Huang said: "Given the attention on AI tools right now, anything that could be remotely used for deepfakes will be tried.

Read more: How Silicon Valley Bank skirted Washington's toughest banking rules

"This is for both good and bad, entertainment, advertising and consumer apps on the good side, and you can use your imagination on the bad side.

"This is already happening outside of China. There have been tools that could have been used for voice cloning, and laying that on to existing videos.

"Those companies had to shut down access again in a matter of hours, simply because the internet had already seized upon those capabilities for deep-fake like out-puts."

Blockchain meets robotics and AI

As world powers are locked in an AI race, many technology developers argue that this new technology should not be exclusively controlled by nation states or private corporations.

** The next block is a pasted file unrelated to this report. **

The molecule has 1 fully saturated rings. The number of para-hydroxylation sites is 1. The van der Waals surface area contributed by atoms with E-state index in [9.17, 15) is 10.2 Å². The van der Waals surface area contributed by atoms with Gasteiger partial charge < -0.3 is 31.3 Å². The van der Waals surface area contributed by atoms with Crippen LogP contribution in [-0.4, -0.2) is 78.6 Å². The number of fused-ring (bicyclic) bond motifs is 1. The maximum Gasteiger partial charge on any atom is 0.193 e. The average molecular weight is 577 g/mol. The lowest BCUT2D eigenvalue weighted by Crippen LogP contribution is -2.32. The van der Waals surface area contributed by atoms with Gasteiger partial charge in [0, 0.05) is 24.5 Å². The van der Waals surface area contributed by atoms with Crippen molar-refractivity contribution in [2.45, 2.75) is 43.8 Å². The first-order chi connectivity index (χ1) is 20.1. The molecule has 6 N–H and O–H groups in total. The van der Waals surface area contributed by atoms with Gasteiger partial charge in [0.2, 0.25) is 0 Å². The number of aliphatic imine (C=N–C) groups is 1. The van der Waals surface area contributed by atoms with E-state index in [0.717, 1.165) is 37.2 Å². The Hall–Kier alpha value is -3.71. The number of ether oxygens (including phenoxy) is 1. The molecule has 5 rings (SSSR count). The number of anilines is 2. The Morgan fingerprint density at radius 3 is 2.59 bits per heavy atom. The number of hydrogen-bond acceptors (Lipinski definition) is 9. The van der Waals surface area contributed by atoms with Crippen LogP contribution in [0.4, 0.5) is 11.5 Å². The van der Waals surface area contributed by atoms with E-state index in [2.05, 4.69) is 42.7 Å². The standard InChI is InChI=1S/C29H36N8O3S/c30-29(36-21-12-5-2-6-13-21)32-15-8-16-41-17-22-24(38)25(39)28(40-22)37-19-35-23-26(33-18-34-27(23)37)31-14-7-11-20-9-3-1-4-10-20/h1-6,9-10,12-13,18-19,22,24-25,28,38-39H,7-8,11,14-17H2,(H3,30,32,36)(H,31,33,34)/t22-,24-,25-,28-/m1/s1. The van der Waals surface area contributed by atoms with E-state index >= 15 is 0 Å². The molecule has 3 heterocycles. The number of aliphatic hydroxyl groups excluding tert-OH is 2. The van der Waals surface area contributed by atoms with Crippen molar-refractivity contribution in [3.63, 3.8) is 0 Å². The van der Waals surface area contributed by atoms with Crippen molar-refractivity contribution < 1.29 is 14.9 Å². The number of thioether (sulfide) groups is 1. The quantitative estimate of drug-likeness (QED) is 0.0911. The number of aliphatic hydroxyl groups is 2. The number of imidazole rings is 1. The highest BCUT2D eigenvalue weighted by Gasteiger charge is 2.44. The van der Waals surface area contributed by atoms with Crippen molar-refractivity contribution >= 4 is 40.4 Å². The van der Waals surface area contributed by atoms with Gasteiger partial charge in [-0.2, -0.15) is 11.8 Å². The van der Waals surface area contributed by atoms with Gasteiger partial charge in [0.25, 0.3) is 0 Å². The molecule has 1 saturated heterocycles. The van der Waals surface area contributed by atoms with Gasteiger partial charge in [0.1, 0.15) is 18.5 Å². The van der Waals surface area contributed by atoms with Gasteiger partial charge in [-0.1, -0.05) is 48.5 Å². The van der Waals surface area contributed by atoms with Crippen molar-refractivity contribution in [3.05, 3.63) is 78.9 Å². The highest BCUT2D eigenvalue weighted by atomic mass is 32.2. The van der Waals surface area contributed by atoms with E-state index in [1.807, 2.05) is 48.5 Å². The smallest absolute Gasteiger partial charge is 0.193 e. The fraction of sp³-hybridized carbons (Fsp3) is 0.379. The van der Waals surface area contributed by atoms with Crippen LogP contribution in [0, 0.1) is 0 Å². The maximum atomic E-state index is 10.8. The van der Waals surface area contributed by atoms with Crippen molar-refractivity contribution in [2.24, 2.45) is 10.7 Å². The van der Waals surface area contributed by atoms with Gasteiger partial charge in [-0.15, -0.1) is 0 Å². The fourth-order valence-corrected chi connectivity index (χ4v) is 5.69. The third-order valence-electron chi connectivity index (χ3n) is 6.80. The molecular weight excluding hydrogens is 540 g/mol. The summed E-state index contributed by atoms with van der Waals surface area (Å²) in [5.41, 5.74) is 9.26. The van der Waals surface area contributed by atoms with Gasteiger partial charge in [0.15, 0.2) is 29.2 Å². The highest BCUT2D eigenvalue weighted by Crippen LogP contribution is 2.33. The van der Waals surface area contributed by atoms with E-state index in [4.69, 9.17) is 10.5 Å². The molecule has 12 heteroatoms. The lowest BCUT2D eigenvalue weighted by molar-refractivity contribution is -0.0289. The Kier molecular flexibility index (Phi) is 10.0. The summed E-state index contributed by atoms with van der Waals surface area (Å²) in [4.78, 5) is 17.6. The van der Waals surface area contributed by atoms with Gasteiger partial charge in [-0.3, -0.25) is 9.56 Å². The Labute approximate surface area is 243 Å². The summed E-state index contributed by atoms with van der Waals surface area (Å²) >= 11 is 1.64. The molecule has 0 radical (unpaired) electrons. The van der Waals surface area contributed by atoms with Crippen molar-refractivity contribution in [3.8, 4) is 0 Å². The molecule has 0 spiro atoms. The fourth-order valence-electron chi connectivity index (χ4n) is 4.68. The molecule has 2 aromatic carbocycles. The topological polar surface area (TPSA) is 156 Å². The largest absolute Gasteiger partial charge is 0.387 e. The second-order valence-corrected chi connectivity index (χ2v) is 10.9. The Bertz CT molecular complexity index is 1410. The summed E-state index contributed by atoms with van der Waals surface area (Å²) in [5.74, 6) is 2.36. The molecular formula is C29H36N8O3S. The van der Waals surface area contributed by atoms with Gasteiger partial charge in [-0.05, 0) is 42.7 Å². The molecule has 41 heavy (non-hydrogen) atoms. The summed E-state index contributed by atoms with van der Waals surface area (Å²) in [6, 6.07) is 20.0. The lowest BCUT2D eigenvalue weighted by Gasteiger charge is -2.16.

They argue for artificial intelligence to be open source, meaning that the underlying code is available for others to use, learn, and adapt.

Read more: Crypto live prices

Blockchain technology can be used to distribute ownership and control of AI systems on a global scale.

This month saw the release of the world's first decentralised, blockchain-based marketplace for "buying and selling artificial intelligence models, such as brains for robots".

The Roko Network is built on the Ethereum blockchain (ETH-USD) and has been named after 'Roko's Basilisk', described as the most terrifying thought experiment ever, which describes a future in which an all powerful AI punishes those who did not help bring it into existence.

The Roko Network has so far made a strategic partnership with Point Blank, a robotics and aerospace company that supported the of launch of the DOGE-1 moon mission satellite.